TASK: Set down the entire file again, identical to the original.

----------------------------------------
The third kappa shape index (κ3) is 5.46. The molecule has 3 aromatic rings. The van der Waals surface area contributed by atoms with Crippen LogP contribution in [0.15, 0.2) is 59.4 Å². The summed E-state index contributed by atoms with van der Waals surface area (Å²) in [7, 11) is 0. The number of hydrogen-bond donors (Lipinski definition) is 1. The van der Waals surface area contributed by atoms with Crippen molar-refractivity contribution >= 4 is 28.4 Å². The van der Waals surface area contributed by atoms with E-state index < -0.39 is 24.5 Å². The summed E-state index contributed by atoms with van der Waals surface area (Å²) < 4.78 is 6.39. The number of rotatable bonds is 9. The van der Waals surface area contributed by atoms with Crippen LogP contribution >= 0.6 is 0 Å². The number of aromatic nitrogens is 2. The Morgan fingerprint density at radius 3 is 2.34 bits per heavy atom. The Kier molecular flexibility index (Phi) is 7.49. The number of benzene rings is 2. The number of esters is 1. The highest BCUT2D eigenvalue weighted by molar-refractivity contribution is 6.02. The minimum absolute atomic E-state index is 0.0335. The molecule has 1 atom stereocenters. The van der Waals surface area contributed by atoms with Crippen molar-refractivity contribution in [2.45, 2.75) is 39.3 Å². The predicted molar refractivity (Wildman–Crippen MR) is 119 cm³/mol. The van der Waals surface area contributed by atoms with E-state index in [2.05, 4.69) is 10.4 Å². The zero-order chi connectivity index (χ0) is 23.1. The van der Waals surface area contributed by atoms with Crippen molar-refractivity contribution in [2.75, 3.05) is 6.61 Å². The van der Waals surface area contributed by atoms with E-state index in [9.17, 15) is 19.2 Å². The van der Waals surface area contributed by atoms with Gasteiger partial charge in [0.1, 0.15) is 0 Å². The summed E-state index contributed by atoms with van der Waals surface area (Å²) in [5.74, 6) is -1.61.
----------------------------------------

The third kappa shape index (κ3) is 5.46. The molecule has 3 aromatic rings. The van der Waals surface area contributed by atoms with Crippen LogP contribution in [0.15, 0.2) is 59.4 Å². The summed E-state index contributed by atoms with van der Waals surface area (Å²) in [7, 11) is 0. The number of hydrogen-bond donors (Lipinski definition) is 1. The van der Waals surface area contributed by atoms with Crippen molar-refractivity contribution >= 4 is 28.4 Å². The van der Waals surface area contributed by atoms with E-state index < -0.39 is 24.5 Å². The summed E-state index contributed by atoms with van der Waals surface area (Å²) < 4.78 is 6.39. The number of rotatable bonds is 9. The van der Waals surface area contributed by atoms with Crippen LogP contribution >= 0.6 is 0 Å². The number of aromatic nitrogens is 2. The Morgan fingerprint density at radius 3 is 2.34 bits per heavy atom. The Kier molecular flexibility index (Phi) is 7.49. The number of benzene rings is 2. The number of esters is 1. The highest BCUT2D eigenvalue weighted by molar-refractivity contribution is 6.02. The minimum absolute atomic E-state index is 0.0335. The molecule has 1 atom stereocenters. The van der Waals surface area contributed by atoms with Crippen molar-refractivity contribution in [2.45, 2.75) is 39.3 Å². The predicted molar refractivity (Wildman–Crippen MR) is 119 cm³/mol. The van der Waals surface area contributed by atoms with E-state index in [2.05, 4.69) is 10.4 Å². The zero-order chi connectivity index (χ0) is 23.1. The van der Waals surface area contributed by atoms with Crippen molar-refractivity contribution in [2.75, 3.05) is 6.61 Å². The van der Waals surface area contributed by atoms with E-state index in [9.17, 15) is 19.2 Å². The van der Waals surface area contributed by atoms with Gasteiger partial charge in [0.1, 0.15) is 0 Å². The summed E-state index contributed by atoms with van der Waals surface area (Å²) in [5.74, 6) is -1.61.